y chart

Brainstorming using a Y chart

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  • Ideation

Studies show that visuals improve learning and brain processing by a whopping 400%. That’s why we often use graphic organizers like flowcharts, mind maps, relationship maps, and graphs to organize information and describe complex ideas.

You can use many visual tools to brainstorm ideas, plan projects, track progress, and organize thoughts. One of these visual tools is known as a Y chart. These charts are often used in educational settings,  but you can also use them in business settings.

What is a Y chart?

A Y chart, or a Y diagram, is a graphic organizer often used by teams working in Six Sigma, Agile, or Lean environments to brainstorm ideas, make decisions, and solve problems. The chart is divided into three sections resembling “Y.” Each section should include a contributing factor or potential cause of the problem you are analyzing.

Why use a Y chart?

There are several reasons you should consider adopting Y charts into your workflow.

  1. Visuals help simplify complex information. Use a Y chart to break down a complicated issue for greater clarity and understanding.
  2. Y charts are easy to create. You can literally set one up in seconds.
  3. Y diagrams are highly customizable and applicable to essentially any use case.
  4. When team members contribute to problem-solving, they’re more likely to buy into any resulting changes.

How to create a Y chart

The process of creating a Y chart is relatively easy. Remember that Y charts are flexible, so you can adapt the format and look to meet your use case.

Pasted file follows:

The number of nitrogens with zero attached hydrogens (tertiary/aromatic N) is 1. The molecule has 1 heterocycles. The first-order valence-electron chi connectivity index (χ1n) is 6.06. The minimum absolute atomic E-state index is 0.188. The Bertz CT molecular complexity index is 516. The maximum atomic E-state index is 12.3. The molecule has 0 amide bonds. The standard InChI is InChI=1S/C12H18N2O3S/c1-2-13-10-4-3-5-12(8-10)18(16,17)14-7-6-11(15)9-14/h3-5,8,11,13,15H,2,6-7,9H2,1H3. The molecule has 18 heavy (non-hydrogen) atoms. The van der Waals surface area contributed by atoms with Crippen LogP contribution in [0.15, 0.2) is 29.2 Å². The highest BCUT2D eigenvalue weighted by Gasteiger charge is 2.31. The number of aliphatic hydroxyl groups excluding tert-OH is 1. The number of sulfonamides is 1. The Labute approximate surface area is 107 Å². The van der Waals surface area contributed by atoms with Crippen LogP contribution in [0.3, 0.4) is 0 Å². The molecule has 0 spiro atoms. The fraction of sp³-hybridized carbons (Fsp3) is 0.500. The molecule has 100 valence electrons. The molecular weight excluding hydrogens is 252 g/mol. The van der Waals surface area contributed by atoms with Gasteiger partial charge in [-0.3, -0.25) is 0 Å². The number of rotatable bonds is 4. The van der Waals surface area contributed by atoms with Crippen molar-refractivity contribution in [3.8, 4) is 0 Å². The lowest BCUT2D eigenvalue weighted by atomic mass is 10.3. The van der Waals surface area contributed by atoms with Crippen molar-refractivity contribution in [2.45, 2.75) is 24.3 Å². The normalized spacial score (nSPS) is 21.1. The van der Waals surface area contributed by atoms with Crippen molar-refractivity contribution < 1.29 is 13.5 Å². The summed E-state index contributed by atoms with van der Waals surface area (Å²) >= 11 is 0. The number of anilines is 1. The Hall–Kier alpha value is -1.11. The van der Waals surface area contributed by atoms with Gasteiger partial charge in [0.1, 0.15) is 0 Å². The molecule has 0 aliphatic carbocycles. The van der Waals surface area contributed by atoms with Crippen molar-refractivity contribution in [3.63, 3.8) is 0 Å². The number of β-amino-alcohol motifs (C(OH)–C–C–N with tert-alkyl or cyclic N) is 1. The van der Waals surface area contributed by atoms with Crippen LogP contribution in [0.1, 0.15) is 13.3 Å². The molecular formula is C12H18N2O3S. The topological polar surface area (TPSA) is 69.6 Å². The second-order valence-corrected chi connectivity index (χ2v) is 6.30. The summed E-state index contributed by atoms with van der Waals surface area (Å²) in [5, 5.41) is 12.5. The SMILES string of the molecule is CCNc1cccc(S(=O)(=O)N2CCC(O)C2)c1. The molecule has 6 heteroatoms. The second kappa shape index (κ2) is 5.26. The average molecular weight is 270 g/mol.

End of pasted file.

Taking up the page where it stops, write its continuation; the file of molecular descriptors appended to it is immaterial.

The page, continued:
Y chart template
Y chart template (click on image to modify online)
  1. Draw a simple chart divided into three segments. It should resemble the letter “Y.”
  2. Identify the main problem or issue you want to address. Clearly define the problem and place it at the top of your canvas.
  3. Determine what your three main contributing factors will be. Limiting these factors to three helps keep the chart manageable and focused on the central problem.
  4. Label each chart segment with one of the contributing factors you’ve identified.
  5. Brainstorm to add associated possible causes under each contributing factor.
  6. Add detailed information to each possible cause, like potential solutions, ideas, or any other relevant information.
  7. Review and refine the information in your chart. Look for relationships or trends to find the best potential solutions.


Let’s say your company is experiencing low employee morale, and you’re tasked with finding the root cause. To use the chart, you would research to identify three factors that contribute to the problem and add them to the chart—for example, communication, work-life balance, and recognition. Then, you and your team should brainstorm ideas and details relating to each factor.

For example, if you were breaking down the work-life balance category into ideas and details, it may look like this:

  • Long work hours
    • Employees have more work than they can handle
      • Hire more resources
      • Distribute work assignments evenly
      • Provide adequate training
    • Employees are afraid to turn down new work assignments
      • Empower employees to voice concerns

Lucidspark can help

Lucidspark is a virtual whiteboard application that brings distributed teams together to collaborate in real time on shared projects. With an expansive library of shapes, images, and tools, creating a Y chart from scratch is easy—or use a free template to start. 

y chart

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